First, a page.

A variety of options are available for men who require treatments for benign prostate enlargement. It is important to discuss this with your urologist to find out which option is the best option for you. These include:
TURP (Transurethral Resection of the Prostate)
This procedure remains the gold-standard of therapy for benign prostate enlargement. It is considered to be safe, durable and provides good symptom relief. The procedure is performed under general or spinal anesthesia, and the whole procedure is performed through the urine passage and does not involve any incisions. During this procedure, using a scope, the surgeon removes the inner and central part of the prostate to widen the urinary channel. Patients usually stay in hospital for 1-2 days while the bladder is irrigated using a catheter.
There are several types of laser used to perform this procedure, including the following; Green-light laser, Holmium laser, Thulium laser. The approach is similar to TURP, where the surgeon performs the procedure under general or spinal anesthesia through the urine passage. The prostate is either resected (enucleation laser prostatectomy) or ablated (ablative laser prostatectomy). Patients still require 1-2 days of hospitalisation while the bladder is irrigated with a catheter.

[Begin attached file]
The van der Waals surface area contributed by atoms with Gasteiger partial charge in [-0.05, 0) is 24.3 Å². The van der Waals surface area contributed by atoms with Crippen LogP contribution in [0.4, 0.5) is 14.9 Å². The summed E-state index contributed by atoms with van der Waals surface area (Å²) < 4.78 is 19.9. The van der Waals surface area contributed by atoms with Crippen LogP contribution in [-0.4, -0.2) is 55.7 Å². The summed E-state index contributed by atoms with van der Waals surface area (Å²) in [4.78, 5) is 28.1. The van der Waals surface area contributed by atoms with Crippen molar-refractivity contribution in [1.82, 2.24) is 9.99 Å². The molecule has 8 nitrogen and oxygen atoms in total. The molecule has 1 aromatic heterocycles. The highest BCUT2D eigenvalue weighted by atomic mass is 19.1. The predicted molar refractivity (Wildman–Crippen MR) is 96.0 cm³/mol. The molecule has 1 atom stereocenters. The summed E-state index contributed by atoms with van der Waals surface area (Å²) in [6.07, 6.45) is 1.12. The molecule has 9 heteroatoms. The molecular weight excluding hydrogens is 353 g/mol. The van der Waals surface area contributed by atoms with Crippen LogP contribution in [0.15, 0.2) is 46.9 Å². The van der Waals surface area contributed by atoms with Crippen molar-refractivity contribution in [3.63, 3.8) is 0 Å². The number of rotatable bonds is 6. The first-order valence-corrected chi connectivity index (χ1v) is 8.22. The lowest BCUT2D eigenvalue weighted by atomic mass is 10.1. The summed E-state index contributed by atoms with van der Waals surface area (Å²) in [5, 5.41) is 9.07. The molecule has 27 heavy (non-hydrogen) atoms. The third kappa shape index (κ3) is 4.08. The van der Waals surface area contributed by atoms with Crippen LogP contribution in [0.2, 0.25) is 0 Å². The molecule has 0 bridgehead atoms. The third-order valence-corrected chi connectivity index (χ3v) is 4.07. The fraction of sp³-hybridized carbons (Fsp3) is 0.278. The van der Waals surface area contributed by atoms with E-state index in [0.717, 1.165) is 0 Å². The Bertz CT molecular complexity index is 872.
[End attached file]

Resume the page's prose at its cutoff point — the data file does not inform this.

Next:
Is another minimally invasive approach for treatment of benign prostate enlargement. During this procedure the surgeon deploys the Urolift device to compress the prostate tissue away from the urinary passage, thus creating a wider channel. The main advantages of this procedure is that it is a day procedure and patients can often go home on the same day, usually without a catheter. Furthermore, this procedure often does not affect ejaculation or erections, and the results from the studies so far have shown the treatment to be durable and provide effective symptom relief.